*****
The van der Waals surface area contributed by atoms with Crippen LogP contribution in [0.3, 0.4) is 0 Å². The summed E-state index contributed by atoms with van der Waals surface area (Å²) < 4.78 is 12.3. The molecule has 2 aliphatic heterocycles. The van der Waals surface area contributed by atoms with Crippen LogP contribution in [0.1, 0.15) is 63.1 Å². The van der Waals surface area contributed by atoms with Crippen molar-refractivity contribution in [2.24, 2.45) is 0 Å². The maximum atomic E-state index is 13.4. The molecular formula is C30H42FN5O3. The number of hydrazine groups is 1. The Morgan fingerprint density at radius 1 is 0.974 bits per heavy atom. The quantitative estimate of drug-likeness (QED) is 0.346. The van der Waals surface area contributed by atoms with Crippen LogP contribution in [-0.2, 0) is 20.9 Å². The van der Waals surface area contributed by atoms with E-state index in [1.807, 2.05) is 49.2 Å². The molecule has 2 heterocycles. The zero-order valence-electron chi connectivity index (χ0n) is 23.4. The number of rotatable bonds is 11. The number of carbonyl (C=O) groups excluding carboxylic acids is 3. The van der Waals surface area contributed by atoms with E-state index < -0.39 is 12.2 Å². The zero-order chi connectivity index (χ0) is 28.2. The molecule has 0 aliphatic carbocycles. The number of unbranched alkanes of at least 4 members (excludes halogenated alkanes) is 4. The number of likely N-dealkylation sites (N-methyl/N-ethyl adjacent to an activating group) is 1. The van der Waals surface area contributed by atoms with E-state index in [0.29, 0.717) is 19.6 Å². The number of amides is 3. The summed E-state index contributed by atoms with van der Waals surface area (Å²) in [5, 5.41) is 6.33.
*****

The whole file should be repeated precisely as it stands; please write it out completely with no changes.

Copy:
The van der Waals surface area contributed by atoms with Crippen LogP contribution in [0.3, 0.4) is 0 Å². The summed E-state index contributed by atoms with van der Waals surface area (Å²) < 4.78 is 12.3. The molecule has 2 aliphatic heterocycles. The van der Waals surface area contributed by atoms with Crippen LogP contribution in [0.1, 0.15) is 63.1 Å². The van der Waals surface area contributed by atoms with Crippen molar-refractivity contribution in [2.24, 2.45) is 0 Å². The maximum atomic E-state index is 13.4. The molecular formula is C30H42FN5O3. The number of hydrazine groups is 1. The Morgan fingerprint density at radius 1 is 0.974 bits per heavy atom. The quantitative estimate of drug-likeness (QED) is 0.346. The van der Waals surface area contributed by atoms with Crippen LogP contribution in [-0.2, 0) is 20.9 Å². The van der Waals surface area contributed by atoms with E-state index in [1.807, 2.05) is 49.2 Å². The molecule has 2 heterocycles. The zero-order valence-electron chi connectivity index (χ0n) is 23.4. The number of rotatable bonds is 11. The number of carbonyl (C=O) groups excluding carboxylic acids is 3. The van der Waals surface area contributed by atoms with E-state index < -0.39 is 12.2 Å². The zero-order chi connectivity index (χ0) is 28.2. The molecule has 0 aliphatic carbocycles. The number of unbranched alkanes of at least 4 members (excludes halogenated alkanes) is 4. The number of likely N-dealkylation sites (N-methyl/N-ethyl adjacent to an activating group) is 1. The van der Waals surface area contributed by atoms with E-state index in [0.29, 0.717) is 19.6 Å². The number of amides is 3. The summed E-state index contributed by atoms with van der Waals surface area (Å²) in [5, 5.41) is 6.33.